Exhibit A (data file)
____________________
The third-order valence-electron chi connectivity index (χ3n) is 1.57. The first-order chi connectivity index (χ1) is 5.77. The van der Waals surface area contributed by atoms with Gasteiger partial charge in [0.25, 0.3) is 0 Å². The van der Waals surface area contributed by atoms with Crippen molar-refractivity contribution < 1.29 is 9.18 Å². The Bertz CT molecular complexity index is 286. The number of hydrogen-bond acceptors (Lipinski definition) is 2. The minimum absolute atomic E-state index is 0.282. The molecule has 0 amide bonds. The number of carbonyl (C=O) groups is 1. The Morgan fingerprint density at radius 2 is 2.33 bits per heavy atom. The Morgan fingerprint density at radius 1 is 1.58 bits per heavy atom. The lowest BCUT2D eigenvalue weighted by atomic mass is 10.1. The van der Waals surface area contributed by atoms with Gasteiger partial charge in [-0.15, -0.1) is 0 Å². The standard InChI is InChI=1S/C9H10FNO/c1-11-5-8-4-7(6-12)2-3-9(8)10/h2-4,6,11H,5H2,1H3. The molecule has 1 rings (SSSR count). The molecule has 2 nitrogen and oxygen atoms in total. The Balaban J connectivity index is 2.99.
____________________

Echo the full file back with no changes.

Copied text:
The third-order valence-electron chi connectivity index (χ3n) is 1.57. The first-order chi connectivity index (χ1) is 5.77. The van der Waals surface area contributed by atoms with Gasteiger partial charge in [0.25, 0.3) is 0 Å². The van der Waals surface area contributed by atoms with Crippen molar-refractivity contribution < 1.29 is 9.18 Å². The Bertz CT molecular complexity index is 286. The number of hydrogen-bond acceptors (Lipinski definition) is 2. The minimum absolute atomic E-state index is 0.282. The molecule has 0 amide bonds. The number of carbonyl (C=O) groups is 1. The Morgan fingerprint density at radius 2 is 2.33 bits per heavy atom. The Morgan fingerprint density at radius 1 is 1.58 bits per heavy atom. The lowest BCUT2D eigenvalue weighted by atomic mass is 10.1. The van der Waals surface area contributed by atoms with Gasteiger partial charge in [-0.15, -0.1) is 0 Å². The standard InChI is InChI=1S/C9H10FNO/c1-11-5-8-4-7(6-12)2-3-9(8)10/h2-4,6,11H,5H2,1H3. The molecule has 1 rings (SSSR count). The molecule has 2 nitrogen and oxygen atoms in total. The Balaban J connectivity index is 2.99.